Crime families, shady investments and a court case for conspiracy, wire fraud and money laundering.
No, this isn’t the description of a new mob movie coming out soon. These are allegations against New York “lottery lawyer” Jason Kurland in federal court.
Kurland faces a three-week trial in Brooklyn. He faces charges of conspiracy, wire fraud and money laundering. Among the accusations, Kurland allegedly steered New York Lottery winners’ money into his own cash advance business and lost more than $80 million of his clients’ money in a Ponzi scheme.
Kurland took advantage of NY Lottery winner
It all started in 2018 when Nadlall Mangal, a Staten Island mechanic, cashed in big time when he won New York’s $245 million Powerball drawing. After coming into such a large amount of money, Mangal needed help investing his new funds.
That’s when Mangal was befriended by Kurland so the two could form a professional relationship. Mangal would soon put his full trust in Kurland to make sure his money was being handled properly, and it wasn’t crazy to do so because Kurland was known for representing winners of the New York Lottery. But Mangal would soon come to greatly regret his decision.
Last Wednesday in court, federal prosecutors claimed that once Kurland gained Mangal’s trust, he started convincing his new client to invest in businesses that he owned, and he would even receive kickbacks on some investments. Mangal had this to say about their partnership:
“We had a large lump sum of money. We didn’t know what’s coming next. He made us feel very comfortable, very sure he could do this.”
Former associates ready to testify against Kurland
Kurland was arrested for his alleged crimes in August 2020. His three-week trial in Brooklyn began last week.
But Kurland wasn’t doing this alone. He was in business with Frankie Russo, the son of Joseph “JoJo” Russo, who was a Colombo crime family capo, former securities broker Frank Smookler and Genovese family soldier Christopher Chierchio. All three pled guilty and will testify in court against Kurland.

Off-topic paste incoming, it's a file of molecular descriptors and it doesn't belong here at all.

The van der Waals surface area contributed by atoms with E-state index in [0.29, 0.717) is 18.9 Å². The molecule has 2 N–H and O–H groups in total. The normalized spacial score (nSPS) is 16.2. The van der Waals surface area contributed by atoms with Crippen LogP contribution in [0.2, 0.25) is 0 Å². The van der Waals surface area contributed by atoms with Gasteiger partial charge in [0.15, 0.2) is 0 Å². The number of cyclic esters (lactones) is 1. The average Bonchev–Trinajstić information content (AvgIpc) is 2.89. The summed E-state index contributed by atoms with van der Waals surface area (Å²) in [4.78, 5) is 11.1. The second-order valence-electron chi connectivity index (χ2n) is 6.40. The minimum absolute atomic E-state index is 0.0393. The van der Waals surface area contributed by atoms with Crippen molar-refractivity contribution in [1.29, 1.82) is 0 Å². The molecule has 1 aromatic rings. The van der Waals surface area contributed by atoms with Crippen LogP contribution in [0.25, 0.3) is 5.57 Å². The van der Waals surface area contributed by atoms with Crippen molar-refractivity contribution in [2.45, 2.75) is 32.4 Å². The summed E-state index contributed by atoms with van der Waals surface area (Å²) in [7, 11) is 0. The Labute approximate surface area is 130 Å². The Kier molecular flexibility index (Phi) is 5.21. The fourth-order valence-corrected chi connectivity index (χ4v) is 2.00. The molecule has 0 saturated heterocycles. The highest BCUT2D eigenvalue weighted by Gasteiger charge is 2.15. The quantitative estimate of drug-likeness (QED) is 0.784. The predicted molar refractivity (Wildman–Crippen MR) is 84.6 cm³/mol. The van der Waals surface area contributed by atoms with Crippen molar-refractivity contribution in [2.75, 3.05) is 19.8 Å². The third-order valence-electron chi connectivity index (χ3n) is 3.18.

In total, Kurland lost an estimated $80 million from the ill-intentioned investments. The most egregious was a $19.5 million investment into a personal protective equipment (PPE) manufacturer that was selling their goods to the state of California during the height of the pandemic.
Assistant U.S. Attorney Louis Pellegrino alleges this occurred to cover losses from a Long Island jeweler’s Ponzi scheme that Kurland and his business associates invested tens of millions of dollars into. When Kurland heard he needed double the initial investment amount, Pellegrino said Kurland took the money from Mangal’s bank account because he had access to it.
Kurland also pushed Mangal toward the PPE investment because Kurland’s partners took money from their merchant cash advance company, Cheddar Capital, to buy luxury cars, houses and yachts. When these investments started declining, Kurland turned to Mangal’s bank account for backup.
Lottery lawyer trial now underway in Brooklyn
Kurland’s lawyer Tim Kasulis said his client is actually a victim in this massive ordeal.
“There are real criminals in this case, and you are going to meet some of them in this courtroom. But Jason is not one of them.”
Kasulis even has wiretaps of conversations between Kurland’s business associates that he plans to play during the trial. Within these recordings, according to the attorney, Smookler and Russo mocked Kurland, ultimately calling him “their prey.”
But Pellegrino doesn’t share the same sympathy for Kurland. Pellegrino said when Kurland first became the “lottery lawyer,” he was doing honest work. But in due time, Kurland started abusing his power:
“Then after gaining their trust, the defendant began to pitch his clients on certain alternative investments. To make sure he closed the deal with his clients, the defendant intentionally lied to them. The defendant never told the clients that he was one of the owners of the businesses that he was invested in, and the defendant never disclosed the 1% kickback fee that he was receiving.”
Mangal said if he’d known about Kurland’s involvement in the companies he was investing in, he never would have made the deals. The FBI even came knocking on Mangal’s door in November 2019, but Kurland told him not to worry about it. Then Mangal got a letter from the Securities and Exchange Commission in February 2020 inquiring about his investments.
The trial is still active and should conclude in the first week of August.